###### Chi-square Test of a Single Population ...

Testing the Variances of a Normally Distributed Population using the Chi-square Test A... **Read More**

A timeline is a physical illustration of the amounts and timing of cashflows associated with an investment project. For cashflows that are regular and of equal amounts, the standard annuity formula or the financial calculator can be used. However, a timeline is preferred for irregular, unequal, or both cashflows.

Remember that the general formula that relates the present value and the future value of an investment is given by:

$$ FV_N=PV(1+r)^N $$

Where:

\(PV\) = Present value of the investment.

\(FV_N\)= Future value of the investment N periods from today.

\(r\) = Rate of interest per period.

We can represent this in a timeline:

In a particular timeline, a time index, \(t\), represents a particular point in time, a specified number of periods from today. Therefore, the present value is the investment amount today (t = 0), and by using this amount, we can calculate the future value (t = N). Alternatively, we can use the future value to calculate the present value.

The above argument can be written in terms of the present value. That is:

$$ PV=FV_N (1+r)^{-N} $$

**Example: Applying a Timeline to Model Cashflows**

A fixed-income investor receives a series of payments, each amounting to $6,500, set to be received in perpetuity. Payments are to be made at the end of each year, starting at the end of year 4. If the discount rate is 9%, then what is the present value of the perpetuity at \(t\) = 0?

**Solution**

We would then draw a timeline to understand the problem better:

Here, we can see that the investor is receiving $6,500 in perpetuity. Recall that the PV of aperpetuity is given by:

$$ \text{PV of a perpetuity}=\frac {C}{r} $$

So, in this case:

$$ PV_3=\frac {\$6,500}{9\%}=\$72,222 $$

This is the value of the perpetuity at \(t\) = 3, so we need to discount it for three more periods to get the value at \(t\) = 0. Using the formula:

$$ PV_0=FV_N (1+r)^{-N} $$

The PV at time zero is \(\frac {\$72,222}{(1+0.09)^3} =\$55,769 \)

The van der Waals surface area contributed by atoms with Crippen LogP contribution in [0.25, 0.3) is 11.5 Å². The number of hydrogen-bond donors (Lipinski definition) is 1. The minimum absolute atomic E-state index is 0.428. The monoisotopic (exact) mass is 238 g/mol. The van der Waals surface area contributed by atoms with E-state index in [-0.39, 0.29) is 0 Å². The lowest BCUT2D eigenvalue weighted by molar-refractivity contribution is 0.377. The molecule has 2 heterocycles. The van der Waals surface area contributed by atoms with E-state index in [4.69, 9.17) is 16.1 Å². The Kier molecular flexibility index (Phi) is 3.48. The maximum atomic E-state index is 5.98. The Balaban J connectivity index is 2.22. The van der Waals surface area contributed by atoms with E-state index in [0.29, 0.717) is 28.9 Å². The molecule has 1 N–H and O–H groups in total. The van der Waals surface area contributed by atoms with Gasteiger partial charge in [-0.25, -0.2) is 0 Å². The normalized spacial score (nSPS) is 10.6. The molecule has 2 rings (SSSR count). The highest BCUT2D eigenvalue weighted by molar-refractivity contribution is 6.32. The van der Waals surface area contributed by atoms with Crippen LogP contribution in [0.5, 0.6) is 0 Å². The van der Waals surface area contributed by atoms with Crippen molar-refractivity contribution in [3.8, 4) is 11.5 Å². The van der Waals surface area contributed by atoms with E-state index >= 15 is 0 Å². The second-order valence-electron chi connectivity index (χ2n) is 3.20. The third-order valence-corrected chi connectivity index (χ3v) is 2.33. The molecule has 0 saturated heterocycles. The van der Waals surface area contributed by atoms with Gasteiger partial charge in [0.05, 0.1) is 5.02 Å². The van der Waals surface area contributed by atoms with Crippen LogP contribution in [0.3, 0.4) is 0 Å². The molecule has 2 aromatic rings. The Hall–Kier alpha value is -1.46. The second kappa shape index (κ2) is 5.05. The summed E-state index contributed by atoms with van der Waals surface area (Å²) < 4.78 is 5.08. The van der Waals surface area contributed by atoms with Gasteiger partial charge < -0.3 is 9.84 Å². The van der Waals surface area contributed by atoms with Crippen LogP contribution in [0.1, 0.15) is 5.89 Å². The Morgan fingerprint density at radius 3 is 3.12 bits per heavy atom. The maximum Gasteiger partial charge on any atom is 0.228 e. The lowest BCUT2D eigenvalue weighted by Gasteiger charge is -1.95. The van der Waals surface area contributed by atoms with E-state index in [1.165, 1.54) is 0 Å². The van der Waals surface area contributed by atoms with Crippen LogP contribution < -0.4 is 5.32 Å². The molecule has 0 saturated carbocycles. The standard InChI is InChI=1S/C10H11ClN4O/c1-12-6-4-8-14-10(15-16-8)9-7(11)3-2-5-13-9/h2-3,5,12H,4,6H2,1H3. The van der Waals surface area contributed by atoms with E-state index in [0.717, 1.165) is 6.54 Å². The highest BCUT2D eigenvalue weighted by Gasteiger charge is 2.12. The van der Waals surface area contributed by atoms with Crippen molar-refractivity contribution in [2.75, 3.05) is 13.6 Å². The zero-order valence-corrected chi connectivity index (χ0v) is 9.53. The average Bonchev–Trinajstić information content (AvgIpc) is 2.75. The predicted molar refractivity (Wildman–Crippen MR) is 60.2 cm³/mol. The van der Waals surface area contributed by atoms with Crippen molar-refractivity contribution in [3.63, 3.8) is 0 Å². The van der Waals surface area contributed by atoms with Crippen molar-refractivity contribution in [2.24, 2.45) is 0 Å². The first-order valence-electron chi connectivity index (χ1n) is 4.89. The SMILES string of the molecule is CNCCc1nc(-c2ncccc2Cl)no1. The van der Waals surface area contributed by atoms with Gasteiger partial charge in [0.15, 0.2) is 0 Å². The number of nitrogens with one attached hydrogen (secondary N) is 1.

There are many instances in real life when cashflows are uneven. A good example is a pension contribution that varies with age. Applying one of the basic time value formulae is impossible in such cases. You are advised to draw a timeline even if the question appears relatively straightforward. It will help you understand the question structure better. A timeline also helps candidates add cashflows indexed to the same period and apply the value additivity principle.

According to the cashflow additivity principle, the present value of any stream of cashflows indexed at the same point equals the sum of the present values of the cashflows. This principle has different applications in time value of money problems. Besides, this principle can be applied to in different economic scenarios.

The principle of cash flow additivity can be applied to scenarios involving different currencies by converting all cash flows to a common currency using the appropriate exchange rates. Doing so allows us to compare and combine cash flows from different currencies and make investment decisions based on their combined value.

For example, suppose we have two investment opportunities, one in US dollars and one in Japanese yen. In that case, we can convert the expected cash flows from the Japanese yen investment into US dollars using the appropriate exchange rates. Then, we can compare the combined value of the two investments and decide based on their relative values.

Dealing with different currencies assumes continuous compounding. Recall that the present value of a continuous compounding is given by:

$$ PV=FV_N e^{-Nr_s} $$

**Example: Applying the Cash Flow Additivity Principle **

Consider an investor with USD 2,000 who wants to invest it for three months. The investor can choose between two options: investing in the US government debt or German government debt.

**Option 1: Investing in US Government Debt**

The investor can invest his USD 2,000 in a three-month US Treasury bill. This means that he lends the government USD 2,000, and it promises to pay him back with interest in three months. The interest is 3%, so after three months, he will receive:

Recall that,

$$ FV=2,000 \times e^{0.03 \times \frac {3}{12}}=\text{USD } 2,015 $$

**Option 2: Investing in German Government Debt**

The investor chooses to invest in German government debt. To do this, the investor must convert his USD 2,000 into Euros at the current exchange of EUR/USD = 0.92 (1 USD =0.92EUR). This means that the investor will receive \((2,000 \times 0.92)=\text{EUR } 1840\). He can then lend this money to the German government by investing in a three-month German Treasury bill. Assuming the interest rate is 0.06 percent, after three months, the investor will receive:

$$ \begin{align*}

FV & =\text{EUR } 1840 \times e^{0.06 \times \frac {3}{12}} \\

& =\text{EUR } 1,867.81 \end{align*} $$

Assuming the investor wants his money in US dollars, we need to convert the EUR1867.81 back into USD at the forward exchange rate of USD/EUR = 1.0788. This means that the investor will receive:

\(\frac {\text{EUR }1,867.81 \times \text{USD }1.0788}{1 \text{ EUR}}=\$2,014.99 \approx 2,015\)

Both options give you the same amount of money after three months: USD 2,015. The difference is that one option involves investing in US dollars, and the other involves converting your money into Euros and back into US dollars.